The leaf patch clamp pressure probe: A new tool for irrigation scheduling and deeper insight into olive drought stress physiology

S. Rüger, W. Ehrenberger, U. Zimmermann, D. Kool, A. Ben-Gal, N. Agam

Research output: Chapter in Book/Report/Conference proceedingChapterpeer-review


Leaf turgor pressure provides a very sensitive indicator of plant water status. Diurnal changes in turgor pressure of olives were measured over several months with a novel leaf patch clamp pressure (LPCP) probe. The LPCP probe is user-friendly, non-invasive, online-monitoring, robust and versatile, and is characterised by high precision, low-cost and automation suitability. Data are transferred wireless to an internet server via a mobile phone network for real-time evaluation and for remote regulation of irrigation or stress management. The probe measures the attenuated output pressure response (P p) of a leaf patch upon application of an externally applied, constantly kept pressure, generated by two small magnets. P p is sensed by a miniaturized pressure sensor embedded in silicon and integrated into one of the magnets. Concomitant measurements of balancing pressure values, P b (i.e. stem water potential) using the pressure bomb technique revealed a very close correlation between P b and P p. Both parameters depended inversely on cell turgor pressure as evidenced by direct measurements of leaf turgor pressure using the cell turgor pressure probe. Measurements on olive trees planted in weighing lysimeters that allowed continuous monitoring of water balance of individual trees subjected to varying conditions of water status demonstrated the potential of the LPCP probe for irrigation scheduling and for elucidation of drought stress physiology.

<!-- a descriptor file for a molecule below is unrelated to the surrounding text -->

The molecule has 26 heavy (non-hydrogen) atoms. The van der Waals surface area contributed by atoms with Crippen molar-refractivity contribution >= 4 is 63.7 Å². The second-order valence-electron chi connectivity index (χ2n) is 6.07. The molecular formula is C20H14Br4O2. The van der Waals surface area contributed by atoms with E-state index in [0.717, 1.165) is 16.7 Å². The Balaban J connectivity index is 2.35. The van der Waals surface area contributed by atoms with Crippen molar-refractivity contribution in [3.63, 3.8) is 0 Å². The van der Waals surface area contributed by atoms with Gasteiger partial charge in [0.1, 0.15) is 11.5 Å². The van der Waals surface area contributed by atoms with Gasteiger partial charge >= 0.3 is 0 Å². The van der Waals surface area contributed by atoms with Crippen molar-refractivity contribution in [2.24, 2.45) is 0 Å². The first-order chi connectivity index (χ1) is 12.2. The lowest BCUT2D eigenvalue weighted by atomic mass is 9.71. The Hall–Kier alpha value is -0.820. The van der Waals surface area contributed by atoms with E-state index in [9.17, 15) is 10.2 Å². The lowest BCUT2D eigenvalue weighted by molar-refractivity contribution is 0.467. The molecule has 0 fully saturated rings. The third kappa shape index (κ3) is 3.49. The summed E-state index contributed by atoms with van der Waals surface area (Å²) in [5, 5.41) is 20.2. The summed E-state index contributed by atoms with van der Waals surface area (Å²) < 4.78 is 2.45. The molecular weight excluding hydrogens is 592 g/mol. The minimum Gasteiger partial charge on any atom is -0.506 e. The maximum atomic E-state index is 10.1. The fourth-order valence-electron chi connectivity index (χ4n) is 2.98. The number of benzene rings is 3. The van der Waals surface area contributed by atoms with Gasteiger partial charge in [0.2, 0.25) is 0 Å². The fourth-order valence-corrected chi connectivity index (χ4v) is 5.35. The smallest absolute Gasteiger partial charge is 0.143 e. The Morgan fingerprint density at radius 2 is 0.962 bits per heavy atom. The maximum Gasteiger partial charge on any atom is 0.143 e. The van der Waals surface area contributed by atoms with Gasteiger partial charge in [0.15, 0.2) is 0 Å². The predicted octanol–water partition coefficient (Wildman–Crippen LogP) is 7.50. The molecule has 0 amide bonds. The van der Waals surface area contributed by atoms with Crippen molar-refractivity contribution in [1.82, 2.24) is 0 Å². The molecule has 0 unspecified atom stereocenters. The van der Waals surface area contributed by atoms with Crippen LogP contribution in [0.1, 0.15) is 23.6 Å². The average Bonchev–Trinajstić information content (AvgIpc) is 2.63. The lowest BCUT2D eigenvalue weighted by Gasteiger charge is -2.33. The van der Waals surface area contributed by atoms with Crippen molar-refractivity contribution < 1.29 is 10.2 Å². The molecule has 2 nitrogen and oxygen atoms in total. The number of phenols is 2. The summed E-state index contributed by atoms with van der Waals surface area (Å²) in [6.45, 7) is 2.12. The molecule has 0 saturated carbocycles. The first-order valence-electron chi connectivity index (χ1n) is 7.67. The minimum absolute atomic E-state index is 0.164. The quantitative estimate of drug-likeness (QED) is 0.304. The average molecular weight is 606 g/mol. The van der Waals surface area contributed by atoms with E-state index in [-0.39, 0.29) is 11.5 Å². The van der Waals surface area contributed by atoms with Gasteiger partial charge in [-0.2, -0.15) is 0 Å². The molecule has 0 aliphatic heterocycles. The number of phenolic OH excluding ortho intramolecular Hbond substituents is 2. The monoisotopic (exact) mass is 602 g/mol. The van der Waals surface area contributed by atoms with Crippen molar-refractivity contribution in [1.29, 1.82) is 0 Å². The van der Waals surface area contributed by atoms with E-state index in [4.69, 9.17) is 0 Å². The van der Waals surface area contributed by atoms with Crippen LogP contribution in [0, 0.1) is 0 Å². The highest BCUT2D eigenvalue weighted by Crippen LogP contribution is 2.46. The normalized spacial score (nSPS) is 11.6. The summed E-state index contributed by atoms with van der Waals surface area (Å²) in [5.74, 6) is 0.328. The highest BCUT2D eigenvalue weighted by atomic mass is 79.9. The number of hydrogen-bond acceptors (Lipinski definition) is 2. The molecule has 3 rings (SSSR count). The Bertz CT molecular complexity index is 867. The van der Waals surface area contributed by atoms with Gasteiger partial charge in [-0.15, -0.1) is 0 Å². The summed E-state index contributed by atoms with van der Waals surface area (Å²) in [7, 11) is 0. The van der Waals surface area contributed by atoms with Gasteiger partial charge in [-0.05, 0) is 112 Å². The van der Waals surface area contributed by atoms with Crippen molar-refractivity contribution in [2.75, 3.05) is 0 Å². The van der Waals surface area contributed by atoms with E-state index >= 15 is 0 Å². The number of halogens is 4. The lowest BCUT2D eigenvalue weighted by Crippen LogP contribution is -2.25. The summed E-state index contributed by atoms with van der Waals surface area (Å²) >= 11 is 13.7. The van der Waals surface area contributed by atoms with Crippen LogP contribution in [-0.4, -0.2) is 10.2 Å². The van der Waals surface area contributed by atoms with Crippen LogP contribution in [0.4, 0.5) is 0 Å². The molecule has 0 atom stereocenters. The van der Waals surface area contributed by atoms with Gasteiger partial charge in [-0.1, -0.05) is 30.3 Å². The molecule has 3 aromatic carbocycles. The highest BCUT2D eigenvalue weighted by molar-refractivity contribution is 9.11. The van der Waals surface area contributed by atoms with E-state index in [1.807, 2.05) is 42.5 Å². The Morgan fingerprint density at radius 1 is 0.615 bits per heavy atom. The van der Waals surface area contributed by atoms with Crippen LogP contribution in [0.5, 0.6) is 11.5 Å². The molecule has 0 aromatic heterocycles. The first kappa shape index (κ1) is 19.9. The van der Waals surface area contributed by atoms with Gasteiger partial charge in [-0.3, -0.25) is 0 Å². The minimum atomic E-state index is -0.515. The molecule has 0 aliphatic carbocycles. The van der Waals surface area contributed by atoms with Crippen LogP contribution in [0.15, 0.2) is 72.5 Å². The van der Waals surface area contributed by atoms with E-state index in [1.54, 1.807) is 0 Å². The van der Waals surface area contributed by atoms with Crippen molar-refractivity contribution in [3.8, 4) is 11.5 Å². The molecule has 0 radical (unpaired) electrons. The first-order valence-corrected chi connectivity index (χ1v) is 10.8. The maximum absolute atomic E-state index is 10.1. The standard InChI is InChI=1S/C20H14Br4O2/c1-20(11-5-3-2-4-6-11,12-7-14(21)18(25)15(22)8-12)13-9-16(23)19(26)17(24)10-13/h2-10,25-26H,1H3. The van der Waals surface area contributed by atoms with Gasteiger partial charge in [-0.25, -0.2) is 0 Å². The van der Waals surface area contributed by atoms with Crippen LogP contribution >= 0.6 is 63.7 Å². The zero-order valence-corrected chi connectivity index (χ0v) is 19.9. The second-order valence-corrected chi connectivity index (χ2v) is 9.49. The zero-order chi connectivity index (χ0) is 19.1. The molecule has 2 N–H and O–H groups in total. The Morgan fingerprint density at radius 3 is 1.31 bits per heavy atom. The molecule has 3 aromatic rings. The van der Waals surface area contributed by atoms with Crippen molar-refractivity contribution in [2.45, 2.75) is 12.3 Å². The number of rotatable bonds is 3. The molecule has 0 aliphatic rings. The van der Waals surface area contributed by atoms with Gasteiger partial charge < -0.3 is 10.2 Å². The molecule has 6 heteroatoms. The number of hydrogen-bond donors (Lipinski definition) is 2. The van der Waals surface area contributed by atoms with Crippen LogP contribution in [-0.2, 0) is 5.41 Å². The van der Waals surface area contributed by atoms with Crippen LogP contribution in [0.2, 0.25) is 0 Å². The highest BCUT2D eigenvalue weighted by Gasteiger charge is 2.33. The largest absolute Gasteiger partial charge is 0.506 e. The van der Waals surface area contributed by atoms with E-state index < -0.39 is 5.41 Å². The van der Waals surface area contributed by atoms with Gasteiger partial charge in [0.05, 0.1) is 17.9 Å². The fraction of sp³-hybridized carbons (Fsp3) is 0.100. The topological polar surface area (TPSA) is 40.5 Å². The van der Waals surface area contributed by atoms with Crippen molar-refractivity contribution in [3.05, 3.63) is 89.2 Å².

Original languageAmerican English
Title of host publicationInternational Symposium on Olive Irrigation and Oil Quality
EditorsU. Yermiyahu, A. Ben-Gal, A. Dag
Number of pages8
StatePublished - 28 Feb 2011
Externally publishedYes

Publication series

NameActa Horticulturae


  • Monitoring
  • Olea europaea L
  • Turgor pressure
  • Water stress

All Science Journal Classification (ASJC) codes

  • Horticulture


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